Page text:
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Do loyalty clubs tie you to a brand?

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Loyalty clubs – love them or hate them, it’s safe to say they’re here to stay. A recent study compiled by Directivity, Citrus and First Point Research and Consulting titled ‘For Love or Money 2015’ features some interesting insights around the use of loyalty programs by Australians. We take a look at the findings to decide whether or not loyalty clubs are worth your time.

The rise and fall of loyalty programs

The aforementioned report surveyed 1,387 Australian consumers over the age of 18 on all things loyalty and customer rewards-related. Those who compiled the report compared findings from the same study conducted in 2013, documenting the changes over the last few years and illustrating behavioural changes and shifting attitudes.  Here are some of the most interesting takeaways.

Related: Are you loyal to organics? Read our blog about what Organic is and is the cost is justified.

Having too many cards in their wallet and a struggle to earn enough points were two major reasons behind shoppers ceasing loyalty program membership in 2015.

What is in it for shoppers?

So, customers are quite impressed with the offerings of both financial institutions and supermarket chains, and think these programs are improving year on year. Clearly there’s some value to be derived from these programs.

The benefits of loyalty schemes for the retailers themselves are glaringly obvious; with customer retention, increased spending, and valuable consumer insights being some of the pros. However, many Australians wouldn’t opt into these programs if there wasn’t something in it for them! Some common reasons include:

The next question is which brands are doing a great job in this space…and who’s dropping the ball?

Case study #1: Woolworths/Qantas club backlash

While the attitude towards these loyalty programs is (for the most part) wholeheartedly supported, there are some who don’t feel all warm and fuzzy towards particular schemes. One such company that received a lot of flak from customers, and some undesirable media attention in late 2015, was Woolworths on its revised rewards scheme and removal of the popular Qantas frequent flyer points partnership.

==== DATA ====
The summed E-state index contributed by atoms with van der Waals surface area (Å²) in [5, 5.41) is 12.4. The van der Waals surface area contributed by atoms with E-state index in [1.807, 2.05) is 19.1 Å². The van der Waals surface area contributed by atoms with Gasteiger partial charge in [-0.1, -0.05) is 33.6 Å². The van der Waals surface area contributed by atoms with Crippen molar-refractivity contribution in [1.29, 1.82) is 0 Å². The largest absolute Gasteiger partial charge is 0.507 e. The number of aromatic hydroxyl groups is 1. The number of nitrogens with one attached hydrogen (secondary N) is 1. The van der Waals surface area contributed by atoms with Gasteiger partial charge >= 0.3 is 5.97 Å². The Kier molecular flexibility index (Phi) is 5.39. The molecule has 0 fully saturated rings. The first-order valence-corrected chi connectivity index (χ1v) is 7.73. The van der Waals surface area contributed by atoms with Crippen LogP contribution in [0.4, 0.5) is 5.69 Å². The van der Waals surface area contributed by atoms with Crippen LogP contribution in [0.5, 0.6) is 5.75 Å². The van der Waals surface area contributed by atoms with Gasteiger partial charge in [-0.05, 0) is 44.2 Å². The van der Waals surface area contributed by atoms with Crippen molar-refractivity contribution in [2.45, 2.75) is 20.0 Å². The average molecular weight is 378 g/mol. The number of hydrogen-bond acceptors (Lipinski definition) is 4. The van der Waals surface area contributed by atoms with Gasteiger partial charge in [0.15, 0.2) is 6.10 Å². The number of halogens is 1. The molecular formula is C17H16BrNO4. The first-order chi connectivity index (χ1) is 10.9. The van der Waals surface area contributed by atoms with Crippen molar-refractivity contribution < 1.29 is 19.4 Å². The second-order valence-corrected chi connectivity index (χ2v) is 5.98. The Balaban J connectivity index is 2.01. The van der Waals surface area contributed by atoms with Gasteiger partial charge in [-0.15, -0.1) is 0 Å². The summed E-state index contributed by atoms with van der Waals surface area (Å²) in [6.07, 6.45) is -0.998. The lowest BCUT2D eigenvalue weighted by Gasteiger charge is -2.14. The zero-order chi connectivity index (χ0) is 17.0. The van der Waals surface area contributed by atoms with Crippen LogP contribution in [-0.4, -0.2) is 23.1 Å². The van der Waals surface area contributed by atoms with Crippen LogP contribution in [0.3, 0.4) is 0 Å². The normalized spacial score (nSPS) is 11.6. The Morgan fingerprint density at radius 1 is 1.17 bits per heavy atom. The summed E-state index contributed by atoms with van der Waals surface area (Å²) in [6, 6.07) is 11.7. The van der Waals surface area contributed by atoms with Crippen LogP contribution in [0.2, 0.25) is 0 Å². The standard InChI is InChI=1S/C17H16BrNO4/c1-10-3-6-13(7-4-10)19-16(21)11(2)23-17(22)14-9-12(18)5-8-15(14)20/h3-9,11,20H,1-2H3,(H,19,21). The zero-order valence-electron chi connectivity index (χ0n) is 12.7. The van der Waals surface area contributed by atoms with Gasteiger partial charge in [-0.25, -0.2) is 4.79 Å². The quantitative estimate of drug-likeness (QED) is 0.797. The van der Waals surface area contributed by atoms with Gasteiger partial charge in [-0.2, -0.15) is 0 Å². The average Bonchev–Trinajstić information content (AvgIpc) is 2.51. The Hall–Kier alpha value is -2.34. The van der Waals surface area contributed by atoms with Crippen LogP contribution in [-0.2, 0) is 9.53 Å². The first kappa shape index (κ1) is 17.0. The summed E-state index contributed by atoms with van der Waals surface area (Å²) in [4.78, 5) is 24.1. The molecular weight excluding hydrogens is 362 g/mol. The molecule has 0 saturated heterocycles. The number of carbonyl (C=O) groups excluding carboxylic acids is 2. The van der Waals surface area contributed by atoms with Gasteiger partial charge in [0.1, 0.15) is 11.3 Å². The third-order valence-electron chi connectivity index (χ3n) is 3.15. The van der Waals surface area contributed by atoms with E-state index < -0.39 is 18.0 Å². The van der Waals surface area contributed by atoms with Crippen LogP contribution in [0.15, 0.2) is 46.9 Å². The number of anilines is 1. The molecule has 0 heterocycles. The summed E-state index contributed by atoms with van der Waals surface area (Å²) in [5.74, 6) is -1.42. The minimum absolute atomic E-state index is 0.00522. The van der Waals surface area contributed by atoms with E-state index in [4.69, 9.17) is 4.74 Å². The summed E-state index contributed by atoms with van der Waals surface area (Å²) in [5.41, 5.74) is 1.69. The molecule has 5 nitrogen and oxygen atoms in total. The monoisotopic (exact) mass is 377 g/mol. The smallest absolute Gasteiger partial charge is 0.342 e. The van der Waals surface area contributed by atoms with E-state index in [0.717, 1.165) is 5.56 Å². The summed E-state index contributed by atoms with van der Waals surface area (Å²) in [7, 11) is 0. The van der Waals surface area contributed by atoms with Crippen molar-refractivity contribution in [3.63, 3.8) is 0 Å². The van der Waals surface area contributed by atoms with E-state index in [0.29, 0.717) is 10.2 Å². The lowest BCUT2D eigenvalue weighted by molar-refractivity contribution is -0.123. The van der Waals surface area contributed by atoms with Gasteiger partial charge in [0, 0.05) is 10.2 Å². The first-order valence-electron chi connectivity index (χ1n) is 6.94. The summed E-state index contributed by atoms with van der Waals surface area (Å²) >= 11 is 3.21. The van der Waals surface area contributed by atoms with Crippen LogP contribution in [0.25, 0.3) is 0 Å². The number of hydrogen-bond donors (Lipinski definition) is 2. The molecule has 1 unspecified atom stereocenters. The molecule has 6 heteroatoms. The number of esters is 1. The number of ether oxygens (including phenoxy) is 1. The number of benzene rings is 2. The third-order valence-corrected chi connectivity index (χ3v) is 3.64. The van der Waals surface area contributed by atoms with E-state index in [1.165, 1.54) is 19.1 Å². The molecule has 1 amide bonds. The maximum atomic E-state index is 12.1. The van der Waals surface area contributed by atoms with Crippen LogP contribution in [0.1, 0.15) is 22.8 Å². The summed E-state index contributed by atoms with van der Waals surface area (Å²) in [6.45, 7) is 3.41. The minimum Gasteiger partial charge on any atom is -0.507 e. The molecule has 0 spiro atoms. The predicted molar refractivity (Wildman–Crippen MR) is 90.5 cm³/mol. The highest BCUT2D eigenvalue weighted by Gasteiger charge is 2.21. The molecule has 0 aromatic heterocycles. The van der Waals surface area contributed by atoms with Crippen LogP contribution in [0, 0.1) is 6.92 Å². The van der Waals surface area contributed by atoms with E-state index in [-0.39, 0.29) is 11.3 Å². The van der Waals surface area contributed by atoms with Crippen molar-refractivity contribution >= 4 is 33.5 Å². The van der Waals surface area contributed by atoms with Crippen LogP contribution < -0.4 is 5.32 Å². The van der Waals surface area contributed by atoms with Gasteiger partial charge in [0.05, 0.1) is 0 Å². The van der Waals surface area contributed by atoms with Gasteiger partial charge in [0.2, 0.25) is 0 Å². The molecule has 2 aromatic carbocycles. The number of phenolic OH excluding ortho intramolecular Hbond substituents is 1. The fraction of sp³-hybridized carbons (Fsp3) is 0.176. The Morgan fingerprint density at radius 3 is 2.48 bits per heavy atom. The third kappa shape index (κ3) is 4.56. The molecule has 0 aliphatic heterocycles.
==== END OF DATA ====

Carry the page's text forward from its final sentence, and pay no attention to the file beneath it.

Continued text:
Major news outlets including ABC News and the Sydney Morning Herald reported on the retailers’ decision to scrap the popular consumer rewards program and replace it. Woolworths customers weren’t impressed with the changes, which would see them earning Woolworths dollars on orange ticketed items; a far cry from the previous benefits. The supermarket chain has since extended their agreement with Qantas for another few years to combat customer dissatisfaction.

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This incident and the response that followed raised some interesting points about the habitual nature of shoppers using schemes like this. Existing programs are so deeply ingrained in the shopping process for some that any effort to remove or overhaul them may undermine how (and why) customers shop with these brands.

This was proven with Woolworths through very clear opposition to the changes from some of their reported 9 million loyalty program members. That sure does say something about loyalty in the Aussie retail market: these reward schemes can keep customers coming back, but changing them may leave a large percentage of (previously loyal) shoppers feeling disgruntled.

Case study #2: Coles keeps customers satisfied

Coles flybuys remains an exceptionally well regarded program, topping one particular list in the For Love or Money report in both 2013 and 2015. Survey participants were asked to list programs they knew that (they thought) were doing a very good job – Coles Flybuys came out on top both years.

There’s quite a difference between those listed in the top 3 positions, as Coles flybuys program sits ahead of all the other products, followed by Woolworths – everyday rewards and then Qantas Frequent Flyer . Unlike the proposed Woolworths scheme, Coles flybuys points can be earned for every dollar spent, not just specific ticketed items, and the extension to Coles liquor brands and sister companies like Kmart and Target seems to make for a successful mix.

Customers have praised Coles for the successful initiative, with comments like:

“Very interactive and keeps me involved week by week. Others are very passive and wait for me to come to them.”

“They are generous.”

The program has been running for more than 20 years.

The value of disloyalty

The benefits for businesses and customers taking part in the loyalty exchange are plentiful, however retailers need to heed caution when implementing or changing incentives, to ensure the customers aren’t scared off. But perhaps more important is how you – the shoppers – interact with these programs. Yes, there is certainly much to be gained if you’re smart and considerate. However, that also means you must continue to be mindful to not overspend simply for the instant gratification of gaining ‘points’.

It’s ultimately up to you whether it’s worth staying loyal to one brand. In our humble opinion, however, it doesn’t hurt to shop around – especially since many of these loyalty programs are free to join.  Disloyalty may sound like a dirty word, but being mindful of what other retailers are offering could save you plenty of money throughout the year.

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